Besides all the usual skills and knowledge that goes with investing in stocks, operating in the small cap space forces you to master handling positions in low liquidity stocks.
Here are five rules to help you handle low liquidity stocks:
1. Stretch your time horizon
Low liquidity makes exiting a position in a stock challenging and, often, costly. But, what if you never exited an investment? Suddenly the investment’s lack of liquidity really would not matter to you (or, at least, matter less).
Forever is a long time, though, but this is also work if you take much longer-term perspectives with your investments. This not only allows your gains to far more exponential (i.e. 10-baggers) from which a small liquidity cost of exiting is minor, but it also can lead to situations where you bought into an illiquid stock that re-rates over years, becomes popular and when you sell your position the market’s liquidity is sufficient to barely notice.
For an example of this latter phenomenon, looks at how the Rand-value traded in EOH has steadily grown over the last decade during which the stock re-rated and the share price exponential rose.
2. Buy with a sufficient margin of safety
By their very definition, low liquidity stocks cannot absorb significant volumes of their script being sold in the market. Thus, low liquidity stocks could see their share prices crash for no apparent reason other than one or a couple of random sellers have decided to dump their positions.
You need to be comfortable enough that the investment you have made into the low liquidity stock is sufficiently discounted against its intrinsic value and future prospects that, if the share price halves on a couple of trades, you could not care less. If fact, perhaps you even consider buying more (see (4) below)?
The only way you satisfy this rule is to thoroughly research and understand the company and then diligently value the stock from all angles. If the stock still appears deeply discounted against your valuation(s) of it, you are likely buying it with sufficient margin of safety that the short-term volatility of its share price can be ignored in favour of your (1) long-term time horizon.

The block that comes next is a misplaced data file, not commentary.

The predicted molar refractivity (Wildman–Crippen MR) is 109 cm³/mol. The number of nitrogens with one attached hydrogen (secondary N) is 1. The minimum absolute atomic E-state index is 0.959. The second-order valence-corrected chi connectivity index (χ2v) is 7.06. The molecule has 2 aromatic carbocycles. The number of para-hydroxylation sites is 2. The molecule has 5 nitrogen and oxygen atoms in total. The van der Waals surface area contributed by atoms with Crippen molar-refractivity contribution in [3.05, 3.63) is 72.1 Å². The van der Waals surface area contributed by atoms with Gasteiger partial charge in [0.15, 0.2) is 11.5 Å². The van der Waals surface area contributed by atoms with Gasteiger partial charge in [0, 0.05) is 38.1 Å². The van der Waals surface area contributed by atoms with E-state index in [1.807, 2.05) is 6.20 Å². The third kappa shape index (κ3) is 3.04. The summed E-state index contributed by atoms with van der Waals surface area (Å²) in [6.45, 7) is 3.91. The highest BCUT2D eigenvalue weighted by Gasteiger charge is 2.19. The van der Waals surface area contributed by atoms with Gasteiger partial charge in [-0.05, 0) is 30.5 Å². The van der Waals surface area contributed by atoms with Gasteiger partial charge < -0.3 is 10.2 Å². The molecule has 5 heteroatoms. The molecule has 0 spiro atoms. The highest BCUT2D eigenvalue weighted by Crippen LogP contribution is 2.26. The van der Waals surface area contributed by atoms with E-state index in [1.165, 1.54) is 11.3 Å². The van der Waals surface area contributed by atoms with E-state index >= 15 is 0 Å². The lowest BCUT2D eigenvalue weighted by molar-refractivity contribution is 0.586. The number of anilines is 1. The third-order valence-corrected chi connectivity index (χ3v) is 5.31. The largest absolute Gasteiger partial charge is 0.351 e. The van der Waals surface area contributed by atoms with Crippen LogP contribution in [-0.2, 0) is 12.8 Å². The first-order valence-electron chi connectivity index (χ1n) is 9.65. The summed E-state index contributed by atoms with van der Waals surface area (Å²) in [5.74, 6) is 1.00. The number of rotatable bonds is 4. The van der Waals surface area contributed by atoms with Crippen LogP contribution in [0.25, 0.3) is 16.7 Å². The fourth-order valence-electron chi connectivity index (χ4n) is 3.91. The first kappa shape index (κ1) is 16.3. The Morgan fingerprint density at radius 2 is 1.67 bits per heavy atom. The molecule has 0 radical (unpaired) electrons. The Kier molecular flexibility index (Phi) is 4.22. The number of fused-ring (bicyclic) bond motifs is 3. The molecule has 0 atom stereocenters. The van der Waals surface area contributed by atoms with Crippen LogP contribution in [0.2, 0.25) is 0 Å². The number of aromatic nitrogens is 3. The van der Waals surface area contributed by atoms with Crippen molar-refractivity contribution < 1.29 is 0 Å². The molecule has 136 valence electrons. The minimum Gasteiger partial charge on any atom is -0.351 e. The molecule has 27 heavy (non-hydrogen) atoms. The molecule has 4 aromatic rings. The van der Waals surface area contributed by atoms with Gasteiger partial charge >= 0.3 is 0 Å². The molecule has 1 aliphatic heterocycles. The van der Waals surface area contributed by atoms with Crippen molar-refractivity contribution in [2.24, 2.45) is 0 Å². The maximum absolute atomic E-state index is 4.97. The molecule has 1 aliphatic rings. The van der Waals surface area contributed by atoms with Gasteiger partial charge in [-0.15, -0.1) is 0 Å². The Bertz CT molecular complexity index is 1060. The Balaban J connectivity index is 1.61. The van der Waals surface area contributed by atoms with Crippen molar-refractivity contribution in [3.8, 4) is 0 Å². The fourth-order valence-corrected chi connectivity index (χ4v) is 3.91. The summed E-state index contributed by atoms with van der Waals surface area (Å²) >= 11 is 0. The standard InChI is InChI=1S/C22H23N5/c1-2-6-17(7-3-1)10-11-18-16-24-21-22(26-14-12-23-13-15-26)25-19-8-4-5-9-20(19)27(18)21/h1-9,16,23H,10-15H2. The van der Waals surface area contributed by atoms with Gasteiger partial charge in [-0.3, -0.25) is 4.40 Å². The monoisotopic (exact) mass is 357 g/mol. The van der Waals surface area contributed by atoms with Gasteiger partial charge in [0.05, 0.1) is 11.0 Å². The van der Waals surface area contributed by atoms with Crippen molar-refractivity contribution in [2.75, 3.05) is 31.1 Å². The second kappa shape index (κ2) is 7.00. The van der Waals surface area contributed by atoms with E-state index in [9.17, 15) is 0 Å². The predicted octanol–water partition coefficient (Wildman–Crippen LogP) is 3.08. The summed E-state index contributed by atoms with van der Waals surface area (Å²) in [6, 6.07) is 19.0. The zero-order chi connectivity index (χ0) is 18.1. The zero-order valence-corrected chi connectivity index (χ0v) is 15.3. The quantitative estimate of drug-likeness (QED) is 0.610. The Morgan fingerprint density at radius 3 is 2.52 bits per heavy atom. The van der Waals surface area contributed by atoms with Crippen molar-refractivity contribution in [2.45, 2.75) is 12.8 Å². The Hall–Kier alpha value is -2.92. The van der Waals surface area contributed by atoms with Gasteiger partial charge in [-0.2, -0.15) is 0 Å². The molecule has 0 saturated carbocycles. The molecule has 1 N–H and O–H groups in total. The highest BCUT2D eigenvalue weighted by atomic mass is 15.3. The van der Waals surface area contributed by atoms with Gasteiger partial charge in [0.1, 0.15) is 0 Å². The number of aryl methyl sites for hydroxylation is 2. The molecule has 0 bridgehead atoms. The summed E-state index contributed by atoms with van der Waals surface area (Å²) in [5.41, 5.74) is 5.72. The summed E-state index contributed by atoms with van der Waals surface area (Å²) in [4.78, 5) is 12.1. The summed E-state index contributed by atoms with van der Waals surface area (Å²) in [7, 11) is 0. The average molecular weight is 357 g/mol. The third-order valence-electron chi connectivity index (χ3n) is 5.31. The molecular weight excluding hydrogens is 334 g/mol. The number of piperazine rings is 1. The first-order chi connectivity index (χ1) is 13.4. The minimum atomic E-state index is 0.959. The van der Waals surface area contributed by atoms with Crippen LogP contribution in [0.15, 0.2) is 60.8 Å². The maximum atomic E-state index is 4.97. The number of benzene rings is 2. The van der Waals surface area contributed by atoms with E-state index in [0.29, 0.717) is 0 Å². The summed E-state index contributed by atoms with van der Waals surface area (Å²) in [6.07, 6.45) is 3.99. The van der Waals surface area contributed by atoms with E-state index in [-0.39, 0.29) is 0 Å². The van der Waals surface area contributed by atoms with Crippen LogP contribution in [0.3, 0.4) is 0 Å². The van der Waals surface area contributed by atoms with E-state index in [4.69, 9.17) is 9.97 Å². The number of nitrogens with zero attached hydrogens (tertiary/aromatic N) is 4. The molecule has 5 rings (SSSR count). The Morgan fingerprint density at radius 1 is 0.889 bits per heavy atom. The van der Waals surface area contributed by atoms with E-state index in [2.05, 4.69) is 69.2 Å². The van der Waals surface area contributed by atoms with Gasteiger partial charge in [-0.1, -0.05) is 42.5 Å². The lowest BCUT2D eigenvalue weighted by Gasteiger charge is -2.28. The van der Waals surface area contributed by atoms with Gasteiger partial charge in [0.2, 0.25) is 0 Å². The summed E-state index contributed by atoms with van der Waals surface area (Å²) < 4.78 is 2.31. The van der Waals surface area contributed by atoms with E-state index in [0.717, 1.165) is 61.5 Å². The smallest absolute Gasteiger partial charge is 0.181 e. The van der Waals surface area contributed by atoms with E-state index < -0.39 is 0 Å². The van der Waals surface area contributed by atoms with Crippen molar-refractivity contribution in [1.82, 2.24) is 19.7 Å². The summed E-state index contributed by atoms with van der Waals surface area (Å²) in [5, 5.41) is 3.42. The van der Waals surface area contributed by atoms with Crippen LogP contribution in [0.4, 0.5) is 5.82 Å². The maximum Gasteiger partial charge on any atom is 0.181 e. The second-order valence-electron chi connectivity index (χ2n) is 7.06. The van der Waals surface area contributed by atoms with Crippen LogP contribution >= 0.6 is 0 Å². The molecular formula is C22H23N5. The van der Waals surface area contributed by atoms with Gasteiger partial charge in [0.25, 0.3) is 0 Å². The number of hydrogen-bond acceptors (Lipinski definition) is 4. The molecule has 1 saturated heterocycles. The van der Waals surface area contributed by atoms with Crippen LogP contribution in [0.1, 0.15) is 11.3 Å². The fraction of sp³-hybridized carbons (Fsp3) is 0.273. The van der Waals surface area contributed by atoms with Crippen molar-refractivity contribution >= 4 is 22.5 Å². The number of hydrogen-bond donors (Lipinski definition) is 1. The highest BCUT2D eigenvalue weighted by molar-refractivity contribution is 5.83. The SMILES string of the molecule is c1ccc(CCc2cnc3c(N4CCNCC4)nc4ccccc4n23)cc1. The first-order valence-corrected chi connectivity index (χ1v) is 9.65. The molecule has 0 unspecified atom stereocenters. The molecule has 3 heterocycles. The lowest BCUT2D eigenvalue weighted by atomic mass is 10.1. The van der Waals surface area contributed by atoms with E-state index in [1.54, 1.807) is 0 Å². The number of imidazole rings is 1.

3. The bidding spread
The spread between the bid and offer of a stock is called the ‘bidding spread’. Bidding spreads are actually a cost. The wider the spread, the worse the spread is considered and the greater it may cost the investor.
Let me phrase it like this, if the bidding spread of a stock was 5% and you had bought the stock a second ago and were forced to sell it immediately, you would have to take the highest bid. As that bid is 5% below the Offer, thus it is likely 5% below where you bought the stock. In this case, the bidding spread would cost you 5% of your investment.
Now bidding spreads tend to be ludicrously wide in low liquidity stocks, but if (1) your time horizon is sufficiently long and (2) the stock is discounted enough against its valuation and upside potential, then why haggle about a couple of percent in the bidding spread?
Instead of trying to be clever and placing a low bid (where you could save a couple of percent, but also risk missing out on the stock’s upside by never owning it at all), rather simply cross the bidding spread and pick up whatever stock you want (assuming it is available). Why worry about losing 5% on a bidding spread? If you are never in the stock you risk missing out on 5,000% upside!
So, if (1) your time horizon is sufficiently long and (2) the stock is discounted enough against its valuation and upside potential, then you should be comfortable enough about the value of the long-term position in the stock to do this.
4. Averaging up and averaging down
Sometimes the stock is so illiquid that even if you (3) cross the bidding spread, you would not be able to pick up sufficient script (or sufficient script at the prices you are willing to pay for it). In cases like this, building a position can take time, so consider “averaging up” or “averaging down”, depending on which way the stock is moving at the time.
In other words, if the stock is rising, steadily pick up chunks of it raising your average entry price. If the stock is falling, steadily stagger bids lower and lower and pick up more at lower prices, lowering your average entry price.
This needs to judged on a case-by-case basis and is not always appropriate. But if you have done your homework and are comfortable that you are (2) buying the stock with a sufficient margin of safety and (1) have a long-term time horizon, then you are simply using the market mechanisms to your advantage.
5. Absolutely only ever invest cash you do not need
All the rules from (2) to (4) are meaningless if your (1) time horizon is (forced to suddenly become) too short.
While you can buy into a low liquidity stock with all the right intentions of holding it for many, many years, if somethings happens (probably in your personal life) and you become a forced seller of that stock, then all the above rules are meaningless and the low liquidity will likely cost you dearly.
So, only make investments into low liquidity stocks with funds that you are absolutely, positively sure you do not and will not suddenly need.
The article originally appeared on SmallCaps.co.za.